<dmn:itemComponent id="_tPassenger_Name" name="Name">
      <dmn:typeRef>feel:string</dmn:typeRef>
    </dmn:itemComponent>
    <dmn:itemComponent id="_tPassenger_Status" name="Status">
      <dmn:typeRef>feel:string</dmn:typeRef>
    </dmn:itemComponent>
    <dmn:itemComponent id="_tPassenger_Miles" name="Miles">
      <dmn:typeRef>feel:number</dmn:typeRef>
    </dmn:itemComponent>
    <dmn:itemComponent id="_tPassenger_Flight" name="Flight Number">
      <dmn:typeRef>feel:string</dmn:typeRef>
    </dmn:itemComponent>
  </dmn:itemDefinition>
  <dmn:itemDefinition id="_tPassengerTable" isCollection="true" name="tPassengerTable">
    <dmn:typeRef>tPassenger</dmn:typeRef>
  </dmn:itemDefinition>
  <dmn:itemDefinition id="_tFlightNumberList" isCollection="true" name="tFlightNumberList">
    <dmn:typeRef>feel:string</dmn:typeRef>
  </dmn:itemDefinition>
  <dmn:inputData id="i_Flight_List" name="Flight List">
    <dmn:variable name="Flight List" typeRef="tFlightTable"/>
  </dmn:inputData>
  <dmn:inputData id="i_Passenger_List" name="Passenger List">
    <dmn:variable name="Passenger List" typeRef="tPassengerTable"/>
  </dmn:inputData>
  <dmn:decision name="Prioritized Waiting List" id="d_PrioritizedWaitingList">
    <dmn:variable name="Prioritized Waiting List" typeRef="tPassengerTable"/>
    <dmn:informationRequirement>
      <dmn:requiredInput href="#i_Passenger_List"/>
    </dmn:informationRequirement>
    <dmn:informationRequirement>
      <dmn:requiredInput href="#i_Flight_List"/>
    </dmn:informationRequirement>
    <dmn:knowledgeRequirement>
      <dmn:requiredKnowledge href="#b_PassengerPriority"/>
    </dmn:knowledgeRequirement>
    <dmn:context>
      <dmn:contextEntry>
        <dmn:variable name="Cancelled Flights" typeRef="tFlightNumberList"/>
        <dmn:literalExpression>
          <dmn:text>Flight List[ Status = "cancelled" ].Flight Number</dmn:text>
        </dmn:literalExpression>
      </dmn:contextEntry>
      <dmn:contextEntry>
        <dmn:variable name="Waiting List" typeRef="tPassengerTable"/>
        <dmn:literalExpression>
          <dmn:text>Passenger List[ list contains( Cancelled Flights, Flight Number ) ]</dmn:text>
        </dmn:literalExpression>
      </dmn:contextEntry>
      <dmn:contextEntry>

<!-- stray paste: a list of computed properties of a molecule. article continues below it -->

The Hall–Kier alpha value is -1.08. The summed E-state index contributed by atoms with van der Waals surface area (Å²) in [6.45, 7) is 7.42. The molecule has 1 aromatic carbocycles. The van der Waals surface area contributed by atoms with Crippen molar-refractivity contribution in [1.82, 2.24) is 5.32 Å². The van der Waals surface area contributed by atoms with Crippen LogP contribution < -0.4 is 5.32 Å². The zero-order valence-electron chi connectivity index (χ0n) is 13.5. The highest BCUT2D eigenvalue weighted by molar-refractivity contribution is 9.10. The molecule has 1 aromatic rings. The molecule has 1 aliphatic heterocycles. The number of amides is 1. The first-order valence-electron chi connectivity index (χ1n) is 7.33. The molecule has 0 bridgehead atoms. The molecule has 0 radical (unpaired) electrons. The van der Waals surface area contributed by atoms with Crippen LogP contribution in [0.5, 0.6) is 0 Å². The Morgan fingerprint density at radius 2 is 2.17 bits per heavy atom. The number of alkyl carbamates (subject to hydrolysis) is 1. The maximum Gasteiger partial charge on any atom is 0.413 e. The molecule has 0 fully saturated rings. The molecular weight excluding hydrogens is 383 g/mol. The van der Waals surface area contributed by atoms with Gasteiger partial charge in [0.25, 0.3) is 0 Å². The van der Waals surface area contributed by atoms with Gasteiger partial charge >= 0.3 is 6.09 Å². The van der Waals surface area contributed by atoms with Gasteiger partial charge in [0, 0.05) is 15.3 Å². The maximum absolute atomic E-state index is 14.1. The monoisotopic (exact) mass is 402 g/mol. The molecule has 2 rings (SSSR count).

<dmn:literalExpression>
          <dmn:text>sort( Waiting List, passenger priority )</dmn:text>
        </dmn:literalExpression>
      </dmn:contextEntry>
    </dmn:context>
  </dmn:decision>
  <dmn:decision name="Rebooked Passengers" id="d_RebookedPassengers">
    <dmn:variable name="Rebooked Passengers" typeRef="tPassengerTable"/>
    <dmn:informationRequirement>
      <dmn:requiredDecision href="#d_PrioritizedWaitingList"/>
    </dmn:informationRequirement>
    <dmn:informationRequirement>
      <dmn:requiredInput href="#i_Flight_List"/>
    </dmn:informationRequirement>
    <dmn:knowledgeRequirement>
      <dmn:requiredKnowledge href="#b_ReassignNextPassenger"/>
    </dmn:knowledgeRequirement>
    <dmn:invocation>
      <dmn:literalExpression>
        <dmn:text>reassign next passenger</dmn:text>
      </dmn:literalExpression>
      <dmn:binding>
        <dmn:parameter name="Waiting List"/>
        <dmn:literalExpression>
          <dmn:text>Prioritized Waiting List</dmn:text>
        </dmn:literalExpression>
      </dmn:binding>
      <dmn:binding>
        <dmn:parameter name="Reassigned Passengers List"/>
        <dmn:literalExpression>
          <dmn:text>[]</dmn:text>
        </dmn:literalExpression>
      </dmn:binding>
      <dmn:binding>
        <dmn:parameter name="Flights"/>
        <dmn:literalExpression>
          <dmn:text>Flight List</dmn:text>
        </dmn:literalExpression>
      </dmn:binding>
    </dmn:invocation>
  </dmn:decision>
  <dmn:businessKnowledgeModel id="b_PassengerPriority" name="passenger priority">
    <dmn:encapsulatedLogic>
      <dmn:formalParameter name="Passenger1" typeRef="tPassenger"/>
      <dmn:formalParameter name="Passenger2" typeRef="tPassenger"/>
      <dmn:decisionTable hitPolicy="UNIQUE">
        <dmn:input id="b_Passenger_Priority_dt_i_P1_Status" label="Passenger1.Status">
          <dmn:inputExpression typeRef="feel:string">